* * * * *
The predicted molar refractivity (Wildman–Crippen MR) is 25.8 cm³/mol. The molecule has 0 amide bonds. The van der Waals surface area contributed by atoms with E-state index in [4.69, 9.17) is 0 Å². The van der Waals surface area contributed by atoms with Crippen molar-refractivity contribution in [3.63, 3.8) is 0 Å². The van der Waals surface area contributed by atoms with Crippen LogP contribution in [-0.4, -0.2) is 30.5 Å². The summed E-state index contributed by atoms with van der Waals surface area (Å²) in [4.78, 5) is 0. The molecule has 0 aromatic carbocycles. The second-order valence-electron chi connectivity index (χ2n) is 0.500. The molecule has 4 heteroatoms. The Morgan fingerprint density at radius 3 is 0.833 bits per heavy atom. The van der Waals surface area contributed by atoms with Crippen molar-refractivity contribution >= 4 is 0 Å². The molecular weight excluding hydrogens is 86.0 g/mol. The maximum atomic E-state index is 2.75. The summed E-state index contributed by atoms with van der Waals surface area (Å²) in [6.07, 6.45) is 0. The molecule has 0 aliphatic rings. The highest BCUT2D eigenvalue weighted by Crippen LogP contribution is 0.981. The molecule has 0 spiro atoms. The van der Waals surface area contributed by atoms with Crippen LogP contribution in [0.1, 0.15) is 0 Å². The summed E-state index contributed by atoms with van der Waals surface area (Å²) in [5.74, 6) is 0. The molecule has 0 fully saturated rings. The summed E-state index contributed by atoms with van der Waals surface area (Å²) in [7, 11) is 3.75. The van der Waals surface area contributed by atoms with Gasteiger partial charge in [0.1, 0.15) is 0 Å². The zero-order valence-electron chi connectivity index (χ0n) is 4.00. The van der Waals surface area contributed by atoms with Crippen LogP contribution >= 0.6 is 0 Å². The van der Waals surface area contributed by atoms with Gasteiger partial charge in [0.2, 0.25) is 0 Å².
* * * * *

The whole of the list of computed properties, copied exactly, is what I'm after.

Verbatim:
The predicted molar refractivity (Wildman–Crippen MR) is 25.8 cm³/mol. The molecule has 0 amide bonds. The van der Waals surface area contributed by atoms with E-state index in [4.69, 9.17) is 0 Å². The van der Waals surface area contributed by atoms with Crippen molar-refractivity contribution in [3.63, 3.8) is 0 Å². The van der Waals surface area contributed by atoms with Crippen LogP contribution in [-0.4, -0.2) is 30.5 Å². The summed E-state index contributed by atoms with van der Waals surface area (Å²) in [4.78, 5) is 0. The molecule has 0 aromatic carbocycles. The second-order valence-electron chi connectivity index (χ2n) is 0.500. The molecule has 4 heteroatoms. The Morgan fingerprint density at radius 3 is 0.833 bits per heavy atom. The van der Waals surface area contributed by atoms with Crippen molar-refractivity contribution >= 4 is 0 Å². The molecular weight excluding hydrogens is 86.0 g/mol. The maximum atomic E-state index is 2.75. The summed E-state index contributed by atoms with van der Waals surface area (Å²) in [6.07, 6.45) is 0. The molecule has 0 aliphatic rings. The highest BCUT2D eigenvalue weighted by Crippen LogP contribution is 0.981. The molecule has 0 spiro atoms. The van der Waals surface area contributed by atoms with Crippen LogP contribution in [0.1, 0.15) is 0 Å². The summed E-state index contributed by atoms with van der Waals surface area (Å²) in [5.74, 6) is 0. The molecule has 0 fully saturated rings. The summed E-state index contributed by atoms with van der Waals surface area (Å²) in [7, 11) is 3.75. The van der Waals surface area contributed by atoms with Gasteiger partial charge in [0.1, 0.15) is 0 Å². The zero-order valence-electron chi connectivity index (χ0n) is 4.00. The van der Waals surface area contributed by atoms with Crippen LogP contribution >= 0.6 is 0 Å². The van der Waals surface area contributed by atoms with Gasteiger partial charge in [0.2, 0.25) is 0 Å².